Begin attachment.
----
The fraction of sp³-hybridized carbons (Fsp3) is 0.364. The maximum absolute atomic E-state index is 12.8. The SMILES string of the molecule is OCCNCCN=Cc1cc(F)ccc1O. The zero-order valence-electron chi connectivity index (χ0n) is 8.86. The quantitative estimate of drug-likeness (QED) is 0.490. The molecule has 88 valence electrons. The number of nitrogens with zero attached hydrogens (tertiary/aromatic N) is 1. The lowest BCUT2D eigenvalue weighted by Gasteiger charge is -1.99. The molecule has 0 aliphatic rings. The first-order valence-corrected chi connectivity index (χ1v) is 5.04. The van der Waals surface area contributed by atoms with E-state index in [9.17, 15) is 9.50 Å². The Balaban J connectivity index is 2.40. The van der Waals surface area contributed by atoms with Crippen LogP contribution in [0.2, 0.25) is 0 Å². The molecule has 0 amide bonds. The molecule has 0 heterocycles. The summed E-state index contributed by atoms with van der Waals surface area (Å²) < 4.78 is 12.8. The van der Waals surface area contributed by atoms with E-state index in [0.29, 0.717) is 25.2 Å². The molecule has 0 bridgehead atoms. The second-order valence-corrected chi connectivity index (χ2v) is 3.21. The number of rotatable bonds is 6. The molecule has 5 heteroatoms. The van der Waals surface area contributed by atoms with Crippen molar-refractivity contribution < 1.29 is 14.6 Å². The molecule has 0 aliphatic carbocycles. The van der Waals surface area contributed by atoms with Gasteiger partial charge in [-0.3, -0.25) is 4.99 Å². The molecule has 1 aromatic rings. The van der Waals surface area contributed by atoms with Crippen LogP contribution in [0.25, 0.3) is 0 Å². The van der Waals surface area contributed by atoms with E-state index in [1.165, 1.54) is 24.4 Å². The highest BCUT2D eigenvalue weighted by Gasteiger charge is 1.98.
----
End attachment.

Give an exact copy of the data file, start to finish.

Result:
The fraction of sp³-hybridized carbons (Fsp3) is 0.364. The maximum absolute atomic E-state index is 12.8. The SMILES string of the molecule is OCCNCCN=Cc1cc(F)ccc1O. The zero-order valence-electron chi connectivity index (χ0n) is 8.86. The quantitative estimate of drug-likeness (QED) is 0.490. The molecule has 88 valence electrons. The number of nitrogens with zero attached hydrogens (tertiary/aromatic N) is 1. The lowest BCUT2D eigenvalue weighted by Gasteiger charge is -1.99. The molecule has 0 aliphatic rings. The first-order valence-corrected chi connectivity index (χ1v) is 5.04. The van der Waals surface area contributed by atoms with E-state index in [9.17, 15) is 9.50 Å². The Balaban J connectivity index is 2.40. The van der Waals surface area contributed by atoms with Crippen LogP contribution in [0.2, 0.25) is 0 Å². The molecule has 0 amide bonds. The molecule has 0 heterocycles. The summed E-state index contributed by atoms with van der Waals surface area (Å²) < 4.78 is 12.8. The van der Waals surface area contributed by atoms with E-state index in [0.29, 0.717) is 25.2 Å². The molecule has 0 bridgehead atoms. The second-order valence-corrected chi connectivity index (χ2v) is 3.21. The number of rotatable bonds is 6. The molecule has 5 heteroatoms. The van der Waals surface area contributed by atoms with Crippen molar-refractivity contribution < 1.29 is 14.6 Å². The molecule has 0 aliphatic carbocycles. The van der Waals surface area contributed by atoms with Gasteiger partial charge in [-0.3, -0.25) is 4.99 Å². The molecule has 1 aromatic rings. The van der Waals surface area contributed by atoms with Crippen LogP contribution in [0.25, 0.3) is 0 Å². The van der Waals surface area contributed by atoms with E-state index in [1.165, 1.54) is 24.4 Å². The highest BCUT2D eigenvalue weighted by Gasteiger charge is 1.98.